How does our Child Safeguarding Policy help us?

Within the framework of the Keeping Children Safe online conference, our Child Participation Program manager, Barbara Németh, and one of our Child Rights Ambassadors, Anna Boukydis, gave a presentation on the relevance and development of the Child Safeguarding Policy in our work with child volunteers.
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Hintalovon

2022.10.24.

From 6 to 8 September 2022, Keeping Children Safe held an online conference on Child Participation in Safeguarding, with the active participation of Hintalovon. Our Child Participation Program manager, Barbara Németh, and one of our Child Rights Ambassadors, Anna Boukydis, gave a presentation on the relevance and development of the Child Safeguarding Policy in our work with child volunteers. 

At the Foundation, we work closely with a group of adolescents (our children’s rights ambassadors), organise special child advisory boards and sometimes engage with  occasional child volunteers, too. The Foundation’s Child Safeguarding Policy (CSP) ensures that this relationship and the participation of children in the Foundation’s activities is safe and meaningful. As our Child Participation Program has evolved, we have encountered a number of situations that have challenged both our CSP and our practice. We presented this journey and the main lessons learned at the conference, the main points of which are summarised here.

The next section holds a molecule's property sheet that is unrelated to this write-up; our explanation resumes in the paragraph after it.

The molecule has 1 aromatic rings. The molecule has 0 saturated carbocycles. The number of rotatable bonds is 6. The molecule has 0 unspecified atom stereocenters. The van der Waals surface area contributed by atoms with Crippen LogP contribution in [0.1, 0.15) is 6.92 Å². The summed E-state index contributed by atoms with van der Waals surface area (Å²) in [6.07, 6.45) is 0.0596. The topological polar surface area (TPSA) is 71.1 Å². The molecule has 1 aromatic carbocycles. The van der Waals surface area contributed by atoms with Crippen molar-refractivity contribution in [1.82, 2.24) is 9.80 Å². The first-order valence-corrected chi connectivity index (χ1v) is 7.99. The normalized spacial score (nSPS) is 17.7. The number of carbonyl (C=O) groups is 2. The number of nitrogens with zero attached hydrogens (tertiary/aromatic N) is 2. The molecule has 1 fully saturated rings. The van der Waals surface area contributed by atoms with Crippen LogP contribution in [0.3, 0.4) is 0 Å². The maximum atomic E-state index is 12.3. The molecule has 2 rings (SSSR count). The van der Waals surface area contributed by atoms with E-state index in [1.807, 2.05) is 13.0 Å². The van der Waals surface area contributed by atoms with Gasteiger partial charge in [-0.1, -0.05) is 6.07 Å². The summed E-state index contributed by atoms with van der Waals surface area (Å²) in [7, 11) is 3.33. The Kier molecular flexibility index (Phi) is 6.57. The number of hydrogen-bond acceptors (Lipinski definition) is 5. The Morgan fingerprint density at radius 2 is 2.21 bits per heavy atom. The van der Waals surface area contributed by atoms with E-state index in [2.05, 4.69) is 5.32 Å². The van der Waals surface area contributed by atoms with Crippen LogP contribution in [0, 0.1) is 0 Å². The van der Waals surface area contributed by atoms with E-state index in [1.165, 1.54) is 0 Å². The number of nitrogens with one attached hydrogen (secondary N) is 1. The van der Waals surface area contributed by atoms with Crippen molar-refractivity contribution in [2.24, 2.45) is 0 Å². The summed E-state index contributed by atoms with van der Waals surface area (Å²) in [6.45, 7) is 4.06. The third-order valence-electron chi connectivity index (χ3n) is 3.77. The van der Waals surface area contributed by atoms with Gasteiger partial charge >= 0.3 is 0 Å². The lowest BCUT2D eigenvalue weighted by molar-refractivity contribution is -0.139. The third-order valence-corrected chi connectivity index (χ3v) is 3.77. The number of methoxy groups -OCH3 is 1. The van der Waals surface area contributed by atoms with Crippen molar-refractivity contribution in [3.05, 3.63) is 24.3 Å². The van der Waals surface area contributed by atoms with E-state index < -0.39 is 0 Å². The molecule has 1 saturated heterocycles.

We have revised our CSP several times. One of the biggest changes was when we merged our separate policy about child participation into our CSP, reflecting a more integrated approach. Our policy protects children from exploitative, manipulative, tokenistic forms of child participation. A dedicated chapter addresses how we engage, inform child volunteers, how they participate in the Foundation’s activities, what we do to keep them safe and how we communicate with and about them. It also guides how we conduct research with children. The provisions about quality participation required more complex ethical considerations from us than traditional ethical reviews and motivated a thorough risk analysis and careful design in all our research. We have a complex complaint mechanism, too. Many of our child volunteers work with most of our colleagues directly, which enhanced the role of diverse, anonymous channels to report abuse to the policy compliance group.